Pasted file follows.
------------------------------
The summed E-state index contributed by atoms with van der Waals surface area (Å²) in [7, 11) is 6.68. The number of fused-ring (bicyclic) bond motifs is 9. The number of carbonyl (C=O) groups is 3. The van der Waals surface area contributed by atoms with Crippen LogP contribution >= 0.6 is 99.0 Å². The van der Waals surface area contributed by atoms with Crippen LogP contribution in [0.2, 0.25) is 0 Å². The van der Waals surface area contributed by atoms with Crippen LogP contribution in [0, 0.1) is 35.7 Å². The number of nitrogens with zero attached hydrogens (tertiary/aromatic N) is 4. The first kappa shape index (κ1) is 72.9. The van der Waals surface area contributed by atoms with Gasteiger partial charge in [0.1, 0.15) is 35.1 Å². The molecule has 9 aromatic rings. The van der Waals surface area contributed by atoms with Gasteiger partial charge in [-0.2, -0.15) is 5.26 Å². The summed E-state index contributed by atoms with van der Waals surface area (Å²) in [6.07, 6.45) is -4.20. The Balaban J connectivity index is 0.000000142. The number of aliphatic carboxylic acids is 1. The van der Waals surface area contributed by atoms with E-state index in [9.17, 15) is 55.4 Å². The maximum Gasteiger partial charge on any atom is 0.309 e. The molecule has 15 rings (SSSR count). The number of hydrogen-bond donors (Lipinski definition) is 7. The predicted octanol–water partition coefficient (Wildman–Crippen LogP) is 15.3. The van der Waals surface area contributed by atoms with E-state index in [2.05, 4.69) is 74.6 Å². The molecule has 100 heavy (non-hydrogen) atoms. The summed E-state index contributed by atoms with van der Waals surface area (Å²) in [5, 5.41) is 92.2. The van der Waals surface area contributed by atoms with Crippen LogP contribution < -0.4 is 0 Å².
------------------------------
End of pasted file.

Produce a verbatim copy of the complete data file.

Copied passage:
The summed E-state index contributed by atoms with van der Waals surface area (Å²) in [7, 11) is 6.68. The number of fused-ring (bicyclic) bond motifs is 9. The number of carbonyl (C=O) groups is 3. The van der Waals surface area contributed by atoms with Crippen LogP contribution >= 0.6 is 99.0 Å². The van der Waals surface area contributed by atoms with Crippen LogP contribution in [0.2, 0.25) is 0 Å². The van der Waals surface area contributed by atoms with Crippen LogP contribution in [0, 0.1) is 35.7 Å². The number of nitrogens with zero attached hydrogens (tertiary/aromatic N) is 4. The first kappa shape index (κ1) is 72.9. The van der Waals surface area contributed by atoms with Gasteiger partial charge in [0.1, 0.15) is 35.1 Å². The molecule has 9 aromatic rings. The van der Waals surface area contributed by atoms with Gasteiger partial charge in [-0.2, -0.15) is 5.26 Å². The summed E-state index contributed by atoms with van der Waals surface area (Å²) in [6.07, 6.45) is -4.20. The Balaban J connectivity index is 0.000000142. The number of aliphatic carboxylic acids is 1. The van der Waals surface area contributed by atoms with E-state index in [9.17, 15) is 55.4 Å². The maximum Gasteiger partial charge on any atom is 0.309 e. The molecule has 15 rings (SSSR count). The number of hydrogen-bond donors (Lipinski definition) is 7. The predicted octanol–water partition coefficient (Wildman–Crippen LogP) is 15.3. The van der Waals surface area contributed by atoms with E-state index in [2.05, 4.69) is 74.6 Å². The molecule has 100 heavy (non-hydrogen) atoms. The summed E-state index contributed by atoms with van der Waals surface area (Å²) in [5, 5.41) is 92.2. The van der Waals surface area contributed by atoms with Crippen LogP contribution < -0.4 is 0 Å².